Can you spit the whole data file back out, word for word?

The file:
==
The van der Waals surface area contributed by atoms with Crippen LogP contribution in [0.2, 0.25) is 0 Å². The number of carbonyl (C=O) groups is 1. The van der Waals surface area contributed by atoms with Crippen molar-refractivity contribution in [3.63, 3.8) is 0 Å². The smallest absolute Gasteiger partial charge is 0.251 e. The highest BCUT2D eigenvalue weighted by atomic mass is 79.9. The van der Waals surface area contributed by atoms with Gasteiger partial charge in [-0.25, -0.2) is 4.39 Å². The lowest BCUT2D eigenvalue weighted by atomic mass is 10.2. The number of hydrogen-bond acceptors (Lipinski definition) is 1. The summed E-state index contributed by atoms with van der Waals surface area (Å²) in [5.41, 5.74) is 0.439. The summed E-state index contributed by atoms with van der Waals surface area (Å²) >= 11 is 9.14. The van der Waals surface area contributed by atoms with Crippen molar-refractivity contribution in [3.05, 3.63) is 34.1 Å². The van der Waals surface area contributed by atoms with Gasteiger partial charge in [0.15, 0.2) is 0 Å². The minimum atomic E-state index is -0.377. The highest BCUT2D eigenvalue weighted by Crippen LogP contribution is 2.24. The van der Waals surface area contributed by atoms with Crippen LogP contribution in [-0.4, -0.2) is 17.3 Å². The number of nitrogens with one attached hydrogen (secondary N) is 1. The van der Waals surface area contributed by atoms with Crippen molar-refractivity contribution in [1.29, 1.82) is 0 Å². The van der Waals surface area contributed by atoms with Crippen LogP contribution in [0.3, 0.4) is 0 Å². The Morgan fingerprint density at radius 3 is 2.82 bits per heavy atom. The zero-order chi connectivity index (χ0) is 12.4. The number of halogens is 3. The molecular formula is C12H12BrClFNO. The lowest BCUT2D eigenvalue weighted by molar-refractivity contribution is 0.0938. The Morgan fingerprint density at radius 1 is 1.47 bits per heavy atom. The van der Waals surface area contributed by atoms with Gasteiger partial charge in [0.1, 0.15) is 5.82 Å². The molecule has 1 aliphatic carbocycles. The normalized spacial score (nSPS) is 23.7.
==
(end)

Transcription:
The van der Waals surface area contributed by atoms with Crippen LogP contribution in [0.2, 0.25) is 0 Å². The number of carbonyl (C=O) groups is 1. The van der Waals surface area contributed by atoms with Crippen molar-refractivity contribution in [3.63, 3.8) is 0 Å². The smallest absolute Gasteiger partial charge is 0.251 e. The highest BCUT2D eigenvalue weighted by atomic mass is 79.9. The van der Waals surface area contributed by atoms with Gasteiger partial charge in [-0.25, -0.2) is 4.39 Å². The lowest BCUT2D eigenvalue weighted by atomic mass is 10.2. The number of hydrogen-bond acceptors (Lipinski definition) is 1. The summed E-state index contributed by atoms with van der Waals surface area (Å²) in [5.41, 5.74) is 0.439. The summed E-state index contributed by atoms with van der Waals surface area (Å²) >= 11 is 9.14. The van der Waals surface area contributed by atoms with Crippen molar-refractivity contribution in [3.05, 3.63) is 34.1 Å². The van der Waals surface area contributed by atoms with Gasteiger partial charge in [0.15, 0.2) is 0 Å². The minimum atomic E-state index is -0.377. The highest BCUT2D eigenvalue weighted by Crippen LogP contribution is 2.24. The van der Waals surface area contributed by atoms with Crippen LogP contribution in [-0.4, -0.2) is 17.3 Å². The number of nitrogens with one attached hydrogen (secondary N) is 1. The van der Waals surface area contributed by atoms with Crippen molar-refractivity contribution in [1.29, 1.82) is 0 Å². The van der Waals surface area contributed by atoms with Crippen LogP contribution in [0.3, 0.4) is 0 Å². The Morgan fingerprint density at radius 3 is 2.82 bits per heavy atom. The zero-order chi connectivity index (χ0) is 12.4. The number of halogens is 3. The molecular formula is C12H12BrClFNO. The lowest BCUT2D eigenvalue weighted by molar-refractivity contribution is 0.0938. The Morgan fingerprint density at radius 1 is 1.47 bits per heavy atom. The van der Waals surface area contributed by atoms with Gasteiger partial charge in [0.1, 0.15) is 5.82 Å². The molecule has 1 aliphatic carbocycles. The normalized spacial score (nSPS) is 23.7.